I didn't take it that way. Being an asshole is an equal opportunity thing.
I always thought of you as a MySpace kinda guy...
I was, but there was an incident...
Involving a watermelon with a hole cut in it? Don't tell me you put it in the microwave first!
no, that actually makes you pretty popular on myspace.
/this thread is officially rolling down hill and out of control.
I suppose that's an appropriate outcome, given the topic.
True, maybe an infusion of new info is in order so I can get the watermelon image out of my mind's eye
Reminder: I'm not so much opposed to social medicine (for you if you choose) as much as lack of faith that the US can run/manage/afford given that we now have a $9T deficit over the next 10 years.
Scary Activity from our existing social medical programs
And yet more hot left on left crime and intimidation (it ain't just the narrative of some wacked out - zombie insurance drones)
Regarding the VA blunder, all I can say is that mistakes happen, and they're not limited to government programs. In April of this year, UC San Diego mistakenly sent out acceptance letters to 29,000 applicants. The same thing happened at Northwestern University in 2008, and at the University of Georgia in 2006. Although those examples relate to education rather than health care, it does show that mistakes can happen with any large organization, not just government-run entities. As thehippoz has shown, his girlfriend was mistakenly diagnosed with 3 months to a year to live.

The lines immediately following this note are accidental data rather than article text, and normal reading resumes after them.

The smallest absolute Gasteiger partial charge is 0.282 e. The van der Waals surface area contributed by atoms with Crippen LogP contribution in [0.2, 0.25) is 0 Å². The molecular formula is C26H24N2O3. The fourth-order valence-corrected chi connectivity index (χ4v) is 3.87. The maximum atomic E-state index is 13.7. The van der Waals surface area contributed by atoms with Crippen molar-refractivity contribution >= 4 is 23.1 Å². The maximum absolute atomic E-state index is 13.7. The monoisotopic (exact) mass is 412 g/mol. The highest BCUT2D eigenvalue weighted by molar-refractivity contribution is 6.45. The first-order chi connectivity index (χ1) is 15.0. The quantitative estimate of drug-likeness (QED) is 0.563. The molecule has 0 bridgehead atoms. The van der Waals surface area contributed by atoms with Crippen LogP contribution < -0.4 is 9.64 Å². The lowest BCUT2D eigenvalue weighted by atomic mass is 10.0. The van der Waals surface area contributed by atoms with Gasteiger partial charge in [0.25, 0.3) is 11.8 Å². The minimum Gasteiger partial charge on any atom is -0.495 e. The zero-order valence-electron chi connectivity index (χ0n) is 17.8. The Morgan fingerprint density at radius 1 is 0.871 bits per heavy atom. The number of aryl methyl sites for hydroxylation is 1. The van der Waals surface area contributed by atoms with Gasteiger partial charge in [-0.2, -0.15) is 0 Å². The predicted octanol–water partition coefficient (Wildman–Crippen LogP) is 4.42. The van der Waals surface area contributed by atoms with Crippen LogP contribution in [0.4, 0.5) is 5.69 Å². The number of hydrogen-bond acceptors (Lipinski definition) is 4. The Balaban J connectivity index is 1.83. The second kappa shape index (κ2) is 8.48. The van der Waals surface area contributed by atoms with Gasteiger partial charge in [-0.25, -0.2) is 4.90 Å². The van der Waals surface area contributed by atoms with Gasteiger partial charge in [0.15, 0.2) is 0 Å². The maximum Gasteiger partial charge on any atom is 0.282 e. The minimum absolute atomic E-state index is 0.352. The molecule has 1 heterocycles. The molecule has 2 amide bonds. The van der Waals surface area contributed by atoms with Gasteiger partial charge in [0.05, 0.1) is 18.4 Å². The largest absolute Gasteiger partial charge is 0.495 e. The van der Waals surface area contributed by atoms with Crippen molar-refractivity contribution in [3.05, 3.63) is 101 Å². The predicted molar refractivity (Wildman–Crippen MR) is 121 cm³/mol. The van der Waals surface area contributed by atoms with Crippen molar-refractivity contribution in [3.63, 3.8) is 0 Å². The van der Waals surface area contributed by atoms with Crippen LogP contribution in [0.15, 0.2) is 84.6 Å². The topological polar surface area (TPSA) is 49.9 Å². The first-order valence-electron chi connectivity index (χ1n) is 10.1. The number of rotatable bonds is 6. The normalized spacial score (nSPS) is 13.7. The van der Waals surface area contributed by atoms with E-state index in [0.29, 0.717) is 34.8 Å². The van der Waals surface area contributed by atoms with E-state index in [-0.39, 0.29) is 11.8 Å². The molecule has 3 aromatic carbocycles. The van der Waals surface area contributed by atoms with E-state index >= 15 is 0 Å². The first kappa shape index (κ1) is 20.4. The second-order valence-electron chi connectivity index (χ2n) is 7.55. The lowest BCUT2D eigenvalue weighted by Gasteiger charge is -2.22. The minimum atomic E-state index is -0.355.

There was an interesting bit on NPR this morning with James Morone, co-author of The Heart of Power: Health and Politics in the Oval Office. Monroe talked about the fight Lyndon Johnson went through to pass the legislation that created Medicare, and how it relates to the current health care reform debate. In Monroe's opinion, one of the best things Johnson did was suppress the costs of the Medicare program. Arguably Medicare is one of the most beloved social programs we have - and arguably it could be managed more efficiently. Monroe suggests that if people had known about the future cost estimates, fear and uncertainty would have set in due to the large numbers involved, and the legislation never would have passed. As Johnson put it, a $300 million program yesterday becomes $900 million when projected 5 or 6 years down the road.